Experience is an extremely valuable tool for any profession, and it takes patience to develop. A new teacher cannot expect to know everything before he or she walks into a classroom, but that new teacher cannot use lack of experience as an excuse either. Every teacher has some sort of experience working with students, whether it is 20 years of teaching in public schools or five months of student teaching under a mentor. Based on their experiences, teachers have the ability to recognize situations and adapt their teaching methods accordingly.
New teachers will have more gaps to fill than experienced educators, because there will be a lot more situations that they haven’t exactly been exposed to. However, novice teachers will be able to start filling those gaps by relating them to similar experiences that they’ve had, by following guidelines set by the school, and by seeking out the advice of their experienced colleagues. Experience will improve teaching style as time moves by; the quality of creativity works in a different way.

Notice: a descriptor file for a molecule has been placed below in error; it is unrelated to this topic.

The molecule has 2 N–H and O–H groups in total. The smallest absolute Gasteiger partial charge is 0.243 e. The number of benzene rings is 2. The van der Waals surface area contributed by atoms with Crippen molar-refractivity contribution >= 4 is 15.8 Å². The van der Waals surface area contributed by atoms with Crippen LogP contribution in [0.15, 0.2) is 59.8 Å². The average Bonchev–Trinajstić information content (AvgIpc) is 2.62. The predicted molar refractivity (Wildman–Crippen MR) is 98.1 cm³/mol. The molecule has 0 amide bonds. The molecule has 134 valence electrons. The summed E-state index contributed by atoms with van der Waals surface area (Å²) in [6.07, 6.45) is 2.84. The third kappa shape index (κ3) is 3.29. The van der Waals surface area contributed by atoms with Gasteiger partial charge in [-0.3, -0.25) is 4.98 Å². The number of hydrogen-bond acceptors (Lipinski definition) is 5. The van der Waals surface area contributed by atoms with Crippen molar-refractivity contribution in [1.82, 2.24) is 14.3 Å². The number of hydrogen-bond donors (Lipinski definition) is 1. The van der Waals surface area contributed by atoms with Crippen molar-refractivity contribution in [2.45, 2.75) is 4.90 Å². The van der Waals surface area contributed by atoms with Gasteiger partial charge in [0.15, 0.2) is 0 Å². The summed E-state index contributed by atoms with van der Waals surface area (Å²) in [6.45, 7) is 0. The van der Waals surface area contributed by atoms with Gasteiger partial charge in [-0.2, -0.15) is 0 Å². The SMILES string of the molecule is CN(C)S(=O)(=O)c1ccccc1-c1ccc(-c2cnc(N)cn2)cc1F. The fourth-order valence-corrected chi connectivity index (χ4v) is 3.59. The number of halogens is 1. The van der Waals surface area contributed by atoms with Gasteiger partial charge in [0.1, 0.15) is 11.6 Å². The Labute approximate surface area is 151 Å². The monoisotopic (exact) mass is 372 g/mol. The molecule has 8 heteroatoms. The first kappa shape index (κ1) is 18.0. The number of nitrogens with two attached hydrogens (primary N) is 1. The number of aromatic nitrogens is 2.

Creativity preserves the freshness and excitement of teaching. Creativity will make lessons better for helping students learn. A lesson that has worked for years with hundreds of students my need consistent splashes of creativity to keep it healthy and effective. Creativity involves the use of technology in lessons; it thrives on a teacher’s ability to constantly seek out new and student oriented mediums that will help instill the objectives of a lesson in a class.
Teachers that work hard to be creative are likely to be appreciated by their students, and students will respond to their teacher’s creative style by developing and forming creative projects of their own. Creativity promotes thinking beyond the classroom, and students who apply something that they have learned from a teacher in a positive way in their lives have taken the learning objectives to a higher level. Creativity will be tested by time, but a teacher who is patient in seeking out diverse methods of teaching a